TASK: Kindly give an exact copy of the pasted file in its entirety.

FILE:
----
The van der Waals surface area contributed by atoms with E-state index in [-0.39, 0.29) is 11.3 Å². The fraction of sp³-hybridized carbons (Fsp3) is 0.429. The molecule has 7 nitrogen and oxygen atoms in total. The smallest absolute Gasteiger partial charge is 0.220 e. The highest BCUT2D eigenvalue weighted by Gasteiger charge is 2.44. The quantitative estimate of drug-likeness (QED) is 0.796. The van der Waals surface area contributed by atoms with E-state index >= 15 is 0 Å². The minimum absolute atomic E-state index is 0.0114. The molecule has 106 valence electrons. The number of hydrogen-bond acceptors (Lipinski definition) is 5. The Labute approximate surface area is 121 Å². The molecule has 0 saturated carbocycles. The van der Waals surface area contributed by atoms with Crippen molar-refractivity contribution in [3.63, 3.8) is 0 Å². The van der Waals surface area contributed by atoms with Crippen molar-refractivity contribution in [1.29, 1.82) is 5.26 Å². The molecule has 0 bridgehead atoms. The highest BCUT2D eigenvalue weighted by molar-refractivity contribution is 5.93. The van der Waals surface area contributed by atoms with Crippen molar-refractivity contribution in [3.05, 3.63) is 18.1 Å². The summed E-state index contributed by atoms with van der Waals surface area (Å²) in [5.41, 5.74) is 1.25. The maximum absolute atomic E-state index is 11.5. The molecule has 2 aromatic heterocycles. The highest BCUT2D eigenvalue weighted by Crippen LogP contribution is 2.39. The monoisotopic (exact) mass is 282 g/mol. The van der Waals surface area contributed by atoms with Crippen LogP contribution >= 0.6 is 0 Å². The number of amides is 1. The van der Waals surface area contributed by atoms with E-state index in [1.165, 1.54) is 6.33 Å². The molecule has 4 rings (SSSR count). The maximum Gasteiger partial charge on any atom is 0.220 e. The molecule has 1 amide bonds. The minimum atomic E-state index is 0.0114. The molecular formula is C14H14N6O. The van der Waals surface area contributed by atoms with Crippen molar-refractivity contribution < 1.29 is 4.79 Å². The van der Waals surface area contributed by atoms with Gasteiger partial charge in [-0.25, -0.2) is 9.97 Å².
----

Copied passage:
The van der Waals surface area contributed by atoms with E-state index in [-0.39, 0.29) is 11.3 Å². The fraction of sp³-hybridized carbons (Fsp3) is 0.429. The molecule has 7 nitrogen and oxygen atoms in total. The smallest absolute Gasteiger partial charge is 0.220 e. The highest BCUT2D eigenvalue weighted by Gasteiger charge is 2.44. The quantitative estimate of drug-likeness (QED) is 0.796. The van der Waals surface area contributed by atoms with E-state index >= 15 is 0 Å². The minimum absolute atomic E-state index is 0.0114. The molecule has 106 valence electrons. The number of hydrogen-bond acceptors (Lipinski definition) is 5. The Labute approximate surface area is 121 Å². The molecule has 0 saturated carbocycles. The van der Waals surface area contributed by atoms with Crippen molar-refractivity contribution in [3.63, 3.8) is 0 Å². The van der Waals surface area contributed by atoms with Crippen molar-refractivity contribution in [1.29, 1.82) is 5.26 Å². The molecule has 0 bridgehead atoms. The highest BCUT2D eigenvalue weighted by molar-refractivity contribution is 5.93. The van der Waals surface area contributed by atoms with Crippen molar-refractivity contribution in [3.05, 3.63) is 18.1 Å². The summed E-state index contributed by atoms with van der Waals surface area (Å²) in [5.41, 5.74) is 1.25. The maximum absolute atomic E-state index is 11.5. The molecule has 2 aromatic heterocycles. The highest BCUT2D eigenvalue weighted by Crippen LogP contribution is 2.39. The monoisotopic (exact) mass is 282 g/mol. The van der Waals surface area contributed by atoms with Crippen LogP contribution >= 0.6 is 0 Å². The number of amides is 1. The van der Waals surface area contributed by atoms with E-state index in [1.165, 1.54) is 6.33 Å². The molecule has 4 rings (SSSR count). The maximum Gasteiger partial charge on any atom is 0.220 e. The molecule has 1 amide bonds. The minimum atomic E-state index is 0.0114. The molecular formula is C14H14N6O. The van der Waals surface area contributed by atoms with Crippen molar-refractivity contribution < 1.29 is 4.79 Å². The van der Waals surface area contributed by atoms with Gasteiger partial charge in [-0.25, -0.2) is 9.97 Å².